July 15, 2021 1:55 pm

We had many comments about our last month’s edition titled “The Great Return to the Office?”  Notice the question mark at the end of the title. Throughout the pandemic we have tried to be a beacon for those who are venturing into the great unknown. We certainly don’t have all the answers, but what we do know is that New Jersey office tenants are, if nothing else, quite resilient.

What makes New Jerseyans keep going? Part of the answer is in our history.

The majority of NJ office buildings were constructed in the period from 1970 to 1980 around a half century ago. In those days, NJ was booming as “no money down” landlords were able to obtain easy mortgages. In the next few decades those Landlords experienced the great recession and the S&L crisis, where first the Landlords were going bankrupt, almost 50 percent of them because of weak tenants, and then the banking industry was crashing as the effect of easy money came back to bite them.

So, what saved us? Back then REITs like Mack-Cali were seemingly overnight able to funnel billions of dollars raised from Wall Street where they purchased over 25 percent of all the office space in New Jersey at bargain prices. As REIT’s and pension funds became the stable parties needed to save our Industry, they were able to then move on to the construction of high-end Class “A” properties. As the economy of the 80’s took off, companies were able to afford the flight to quality, and Class “A” properties became the new “it” investment. Quite a ride.

For the next three decades commercial office rents were virtually stalled, and rents in many properties stayed the same for decades. The great subprime mortgage recession of the year 2000 was a bank driven crisis which affected residential real estate far much more than the commercial sector.

Things were moving along rather consistently for office properties in the early 2000 to 2010 period, but like the prior decades at a much slower pace than the investors were promised. The Mack-Cali model has always required that there be a gradual consistent increase in rent each year, making their stock price attractive to Wall Street investors. Beginning in 2000 however, Mack-Cali was experiencing a gradual slowdown in demand. In the last decade just as the Stock Market was booming, the Mack-Cali model was clearly stalled and moving South. The failure of the Mack-Cali model reached its conclusion around 2020 when the company owners gave up and started selling off its enormous office portfolio.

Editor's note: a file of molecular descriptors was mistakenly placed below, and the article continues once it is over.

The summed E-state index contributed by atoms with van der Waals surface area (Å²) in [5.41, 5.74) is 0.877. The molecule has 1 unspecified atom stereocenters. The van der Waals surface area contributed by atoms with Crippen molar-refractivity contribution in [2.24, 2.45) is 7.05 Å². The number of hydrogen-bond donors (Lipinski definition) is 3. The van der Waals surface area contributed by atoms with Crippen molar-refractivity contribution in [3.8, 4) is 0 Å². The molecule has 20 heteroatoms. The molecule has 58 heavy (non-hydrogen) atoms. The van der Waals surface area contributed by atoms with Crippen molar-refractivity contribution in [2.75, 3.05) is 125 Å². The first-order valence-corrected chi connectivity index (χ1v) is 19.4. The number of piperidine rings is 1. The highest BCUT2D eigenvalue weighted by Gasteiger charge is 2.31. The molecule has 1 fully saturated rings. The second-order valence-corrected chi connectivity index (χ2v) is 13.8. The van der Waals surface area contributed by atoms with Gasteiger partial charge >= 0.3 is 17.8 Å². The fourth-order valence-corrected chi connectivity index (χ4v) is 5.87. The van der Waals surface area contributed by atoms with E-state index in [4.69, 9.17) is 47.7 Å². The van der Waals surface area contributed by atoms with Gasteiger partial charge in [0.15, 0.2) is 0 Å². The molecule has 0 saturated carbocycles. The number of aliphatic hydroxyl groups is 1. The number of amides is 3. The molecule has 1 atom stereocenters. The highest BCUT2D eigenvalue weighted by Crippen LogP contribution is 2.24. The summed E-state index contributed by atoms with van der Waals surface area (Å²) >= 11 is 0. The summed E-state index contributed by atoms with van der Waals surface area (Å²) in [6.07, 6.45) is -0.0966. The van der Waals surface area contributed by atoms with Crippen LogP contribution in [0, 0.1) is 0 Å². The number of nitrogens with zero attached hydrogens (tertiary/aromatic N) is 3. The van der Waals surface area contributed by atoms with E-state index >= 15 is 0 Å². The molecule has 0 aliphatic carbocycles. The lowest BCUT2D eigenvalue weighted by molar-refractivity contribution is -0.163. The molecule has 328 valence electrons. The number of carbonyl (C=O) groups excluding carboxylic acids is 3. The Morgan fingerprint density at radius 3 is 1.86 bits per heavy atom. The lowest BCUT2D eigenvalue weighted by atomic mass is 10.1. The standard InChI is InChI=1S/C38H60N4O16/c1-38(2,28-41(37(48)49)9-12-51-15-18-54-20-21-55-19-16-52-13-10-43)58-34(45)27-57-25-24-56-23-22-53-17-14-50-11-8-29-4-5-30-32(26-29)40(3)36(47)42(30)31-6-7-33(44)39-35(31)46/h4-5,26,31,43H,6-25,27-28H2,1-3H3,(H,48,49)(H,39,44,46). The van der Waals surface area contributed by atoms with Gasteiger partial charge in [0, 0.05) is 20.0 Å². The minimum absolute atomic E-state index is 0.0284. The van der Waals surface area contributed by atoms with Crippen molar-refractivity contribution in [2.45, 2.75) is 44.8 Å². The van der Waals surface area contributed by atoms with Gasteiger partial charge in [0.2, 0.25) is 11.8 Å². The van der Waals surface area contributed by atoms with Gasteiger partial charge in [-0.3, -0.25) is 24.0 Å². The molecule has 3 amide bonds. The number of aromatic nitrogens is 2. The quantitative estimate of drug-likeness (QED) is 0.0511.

Throughout all of this, New Jersey office tenants for the last 50 years have been able to find attractive office space at an attractive price. As we stated, for the most part there has been no new construction of office buildings in more than 50 years. Our innovative Landlords have somehow managed to creatively remodel our older inventory of properties for a new generation of office tenants to quite effectively compete against much newer inventory constructed in other parts of the Country. Our biggest advantage in NJ is that this older inventory has been fully amortized, so our mortgage base is lower than in other parts of the country, hence we are able to effectively compete on price. As an example, a Class “A” property in Metro Park NJ is renting around $35 -$40 psf. In San Francisco this same quality of building would be around $80 psf.

For more than a year now we have been writing to you consistently about the effects of the Pandemic on our NJ markets. We are now at the end game. Just 60 days from now schools will begin to open fully and mask free for the first time in 16 months.

While New Jersey has up till now been an attractive alternative for many, the questions surrounding the return to work are many and the jury is still out as many NJ Landlord’s are collectively holding their breath.

Questions: Can landlords survive if their tenant’s employees refuse to come back? Will tenants choose to downsize when their leases expire? If we have a resulting reduction in demand, what will this mean for the long-term price of properties and the rents for the office tenants in them? For the answers to these and many other soon to be obvious questions, stay tuned!

Lawrence Dickstein

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